Have you ever received emails such as ‘ Howdy! Your site at http://——.com has been updated automatically to WordPress 4.7.2 ‘. And what if you didn’t set it up that way during the installation? Fortunately, the fix is simple enough.
Automatic updates are a great way to ensure your site remains secure without much effort on your part, but what if you are using all kinds of plugins, themes, etc? Bugs are inevitable, especially in early releases, and I like to give the developers some time to update, patch, and fix what needs to be fixed before making the move. When I first installed my site, there was an option asking me if I wanted to allow automatic updates, to which I of course unchecked that option. Well, the setting seems to have been overridden, ignoring my preference.
I believe that simplification works best when the change is not meant to be permanent, but when it is, I would rather steer away from plugins and change or add a measly line of coding myself. Some folks are intimidated by the mere idea of touching their wp-config.php file, and that’s okay, because I’ve also included a simple fix using a nifty plugin.
Method 1: Editing the WP-Config.php File
You will need to log into your web hosting account. Most web hosting companies nowadays use Cpanel to simplify things, but the process should be similar either way. At the moment my Cpanel is using a theme called Paper_Lantern which is the modern standard. If you are using the classic theme, items should still be similarly named, but they might be placed differently. You will need to navigate into ‘ File Manager‘.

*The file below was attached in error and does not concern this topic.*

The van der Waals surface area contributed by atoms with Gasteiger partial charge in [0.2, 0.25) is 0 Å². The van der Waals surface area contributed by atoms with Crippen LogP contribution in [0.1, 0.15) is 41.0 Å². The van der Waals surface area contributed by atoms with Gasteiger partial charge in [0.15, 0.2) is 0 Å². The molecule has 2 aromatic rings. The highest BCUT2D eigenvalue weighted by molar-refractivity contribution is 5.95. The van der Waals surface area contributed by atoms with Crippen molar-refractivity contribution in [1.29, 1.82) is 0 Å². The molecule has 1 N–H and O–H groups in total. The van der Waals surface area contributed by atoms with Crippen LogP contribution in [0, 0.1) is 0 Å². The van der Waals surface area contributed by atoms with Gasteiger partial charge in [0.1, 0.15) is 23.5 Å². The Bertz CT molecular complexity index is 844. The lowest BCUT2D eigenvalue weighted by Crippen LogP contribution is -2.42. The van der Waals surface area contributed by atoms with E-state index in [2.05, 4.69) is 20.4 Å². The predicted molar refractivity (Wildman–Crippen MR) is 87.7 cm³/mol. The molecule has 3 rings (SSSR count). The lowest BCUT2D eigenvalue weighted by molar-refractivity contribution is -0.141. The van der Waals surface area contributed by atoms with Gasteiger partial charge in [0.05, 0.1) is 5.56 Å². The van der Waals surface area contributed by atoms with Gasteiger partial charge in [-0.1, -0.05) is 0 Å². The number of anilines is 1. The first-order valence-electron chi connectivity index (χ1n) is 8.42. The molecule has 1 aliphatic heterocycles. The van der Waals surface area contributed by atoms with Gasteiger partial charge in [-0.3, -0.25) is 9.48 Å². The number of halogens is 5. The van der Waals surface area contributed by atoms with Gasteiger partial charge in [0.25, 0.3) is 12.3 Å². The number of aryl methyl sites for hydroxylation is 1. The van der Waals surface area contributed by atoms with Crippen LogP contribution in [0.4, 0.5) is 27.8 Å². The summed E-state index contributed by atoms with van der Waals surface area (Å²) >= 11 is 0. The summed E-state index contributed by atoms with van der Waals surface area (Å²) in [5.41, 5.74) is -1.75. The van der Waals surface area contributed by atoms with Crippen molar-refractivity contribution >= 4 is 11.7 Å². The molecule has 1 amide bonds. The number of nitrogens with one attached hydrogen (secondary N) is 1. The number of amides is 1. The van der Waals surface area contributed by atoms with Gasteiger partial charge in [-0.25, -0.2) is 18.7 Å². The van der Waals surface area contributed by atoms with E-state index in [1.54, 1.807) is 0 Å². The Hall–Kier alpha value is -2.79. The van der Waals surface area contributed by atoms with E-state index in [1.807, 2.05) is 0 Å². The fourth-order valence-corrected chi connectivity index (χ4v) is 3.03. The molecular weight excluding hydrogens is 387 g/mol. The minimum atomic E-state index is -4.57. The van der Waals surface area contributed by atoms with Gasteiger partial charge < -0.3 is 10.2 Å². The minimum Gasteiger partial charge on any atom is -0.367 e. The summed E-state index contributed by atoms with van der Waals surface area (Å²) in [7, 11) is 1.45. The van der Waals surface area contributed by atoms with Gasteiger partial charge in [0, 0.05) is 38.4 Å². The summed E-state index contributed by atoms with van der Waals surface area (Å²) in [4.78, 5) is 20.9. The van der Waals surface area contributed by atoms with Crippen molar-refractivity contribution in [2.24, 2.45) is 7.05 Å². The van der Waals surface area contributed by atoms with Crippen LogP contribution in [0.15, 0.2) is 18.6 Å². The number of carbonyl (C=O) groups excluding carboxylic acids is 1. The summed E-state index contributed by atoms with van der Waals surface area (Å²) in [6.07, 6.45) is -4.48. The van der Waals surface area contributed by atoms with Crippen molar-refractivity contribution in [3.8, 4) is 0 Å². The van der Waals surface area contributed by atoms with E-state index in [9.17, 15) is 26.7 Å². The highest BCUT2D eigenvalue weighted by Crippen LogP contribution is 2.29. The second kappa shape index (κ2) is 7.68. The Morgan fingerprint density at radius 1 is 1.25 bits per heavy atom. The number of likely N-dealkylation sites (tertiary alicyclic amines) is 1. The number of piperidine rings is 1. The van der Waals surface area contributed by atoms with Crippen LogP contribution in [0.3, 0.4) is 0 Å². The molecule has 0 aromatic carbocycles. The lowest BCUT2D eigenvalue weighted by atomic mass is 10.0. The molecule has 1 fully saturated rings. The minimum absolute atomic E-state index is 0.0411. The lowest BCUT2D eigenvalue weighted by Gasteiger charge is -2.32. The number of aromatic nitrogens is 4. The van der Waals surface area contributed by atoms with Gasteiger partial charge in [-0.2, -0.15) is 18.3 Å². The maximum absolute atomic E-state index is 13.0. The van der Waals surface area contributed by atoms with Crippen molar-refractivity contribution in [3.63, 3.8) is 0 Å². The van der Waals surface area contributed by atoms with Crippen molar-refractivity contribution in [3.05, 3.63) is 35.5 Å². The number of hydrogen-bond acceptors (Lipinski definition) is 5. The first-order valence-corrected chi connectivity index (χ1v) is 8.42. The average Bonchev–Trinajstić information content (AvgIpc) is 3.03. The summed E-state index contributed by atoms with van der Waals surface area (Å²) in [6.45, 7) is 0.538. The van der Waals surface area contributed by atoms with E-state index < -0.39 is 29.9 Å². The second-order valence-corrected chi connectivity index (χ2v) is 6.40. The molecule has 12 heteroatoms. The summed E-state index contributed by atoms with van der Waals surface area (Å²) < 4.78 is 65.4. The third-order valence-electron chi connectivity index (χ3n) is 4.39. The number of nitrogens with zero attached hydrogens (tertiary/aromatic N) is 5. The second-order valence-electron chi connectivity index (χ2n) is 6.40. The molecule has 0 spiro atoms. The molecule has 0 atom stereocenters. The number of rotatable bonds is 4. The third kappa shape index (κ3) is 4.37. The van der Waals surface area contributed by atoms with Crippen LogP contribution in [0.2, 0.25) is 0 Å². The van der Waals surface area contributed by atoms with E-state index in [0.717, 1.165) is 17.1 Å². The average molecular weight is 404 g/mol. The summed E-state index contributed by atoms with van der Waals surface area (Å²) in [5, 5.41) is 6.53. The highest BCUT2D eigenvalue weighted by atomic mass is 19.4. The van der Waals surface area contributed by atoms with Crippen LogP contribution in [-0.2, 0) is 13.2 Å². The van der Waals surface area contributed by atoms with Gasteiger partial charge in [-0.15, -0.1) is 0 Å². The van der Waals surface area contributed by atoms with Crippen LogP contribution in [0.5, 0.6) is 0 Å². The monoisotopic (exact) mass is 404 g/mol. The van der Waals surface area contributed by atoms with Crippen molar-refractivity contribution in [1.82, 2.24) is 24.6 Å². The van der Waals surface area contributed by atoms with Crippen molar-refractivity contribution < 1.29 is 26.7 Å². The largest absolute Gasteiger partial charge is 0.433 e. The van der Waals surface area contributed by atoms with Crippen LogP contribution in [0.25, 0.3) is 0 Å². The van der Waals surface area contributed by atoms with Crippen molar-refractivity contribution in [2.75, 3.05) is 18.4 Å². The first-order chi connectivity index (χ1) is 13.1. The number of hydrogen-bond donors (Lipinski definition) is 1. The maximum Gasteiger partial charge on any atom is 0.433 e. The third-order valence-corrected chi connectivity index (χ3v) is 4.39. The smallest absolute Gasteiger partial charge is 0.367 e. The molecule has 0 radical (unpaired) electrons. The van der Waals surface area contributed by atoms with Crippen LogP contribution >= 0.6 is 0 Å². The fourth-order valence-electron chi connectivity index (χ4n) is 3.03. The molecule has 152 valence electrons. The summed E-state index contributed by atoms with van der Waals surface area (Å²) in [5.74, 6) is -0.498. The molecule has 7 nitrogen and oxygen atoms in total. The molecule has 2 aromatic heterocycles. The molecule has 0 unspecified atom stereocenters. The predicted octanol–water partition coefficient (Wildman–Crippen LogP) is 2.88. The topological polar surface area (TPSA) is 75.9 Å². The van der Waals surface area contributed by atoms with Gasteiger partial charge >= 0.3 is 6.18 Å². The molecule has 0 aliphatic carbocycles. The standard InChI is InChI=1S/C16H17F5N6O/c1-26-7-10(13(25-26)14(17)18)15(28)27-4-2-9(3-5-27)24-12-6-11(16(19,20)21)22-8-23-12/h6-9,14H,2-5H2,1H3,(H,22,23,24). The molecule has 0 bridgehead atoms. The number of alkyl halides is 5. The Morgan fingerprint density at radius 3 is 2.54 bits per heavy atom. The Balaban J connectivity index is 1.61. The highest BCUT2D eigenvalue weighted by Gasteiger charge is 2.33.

In file manager, there should be a folder called public_html, but if there isn’t, try to look for index or even your own domain name as the folder.
Click on that folder, and if you have more than one website, any domain other than your main one will be listed by folders. You need to navigate to the folder of the website you want to change.
Since I have more than 1 domain, I had to look for newgenmadness.com inside the public_html folder. Then you should see a folder structure similar to the image on the left.
Right-click on wp-config.php and a menu should pop up with several options. You need to choose ‘edit‘ and your wp-config.php file will open in a new window.
You need to copy and paste the following line of code:
define( ‘WP_AUTO_UPDATE_CORE’, false ); right below define(‘NONCE_SALT’, and I have a visual set up to show you where you can easily insert the code.
Click ‘Save Changes‘ and you are done. Now, go back to your WordPress dashboard > Updates, hit refresh and you should be met with:
Method 2: Disabling Automatic WordPress Updates Using A Plugin
If you do decide to make use of a plugin, I’ve selected one that is multi-functional. What does this mean? This particular plugin can take care of all functions.php lines of coding in a simple, and familiar environment. You never have to leave the comfort of your WordPress dashboard. This particular plugin is called ‘ Code Snippets ‘ and you may get it from here or search it via plugins on the wp dashboard.
The first step is to activate the plugin from your ‘Plugins‘ menu > Installed plugins > Activate.
You will find the tool under it’s own tab, called ‘ Snippets ‘ and if you hover over the word Snippets, you will receive extra options.
We are particularly interested in ‘Add new’. The title of the snippet is not important, it’s just there so you can differentiate between your snippets of code. Where it says code, go ahead and copy and paste the following line:
define( 'WP_AUTO_UPDATE_CORE', false );.Scroll down to where it says ‘Settings‘ and check ‘Only run in administration area‘. Click ‘Save changes and activate’. Go back to your WordPress dashboard: Updates, hit refresh and you should see the changes reflected right away.
This concludes our tutorial. I hope you guys enjoyed it, and feel free to leave your comments or observations below!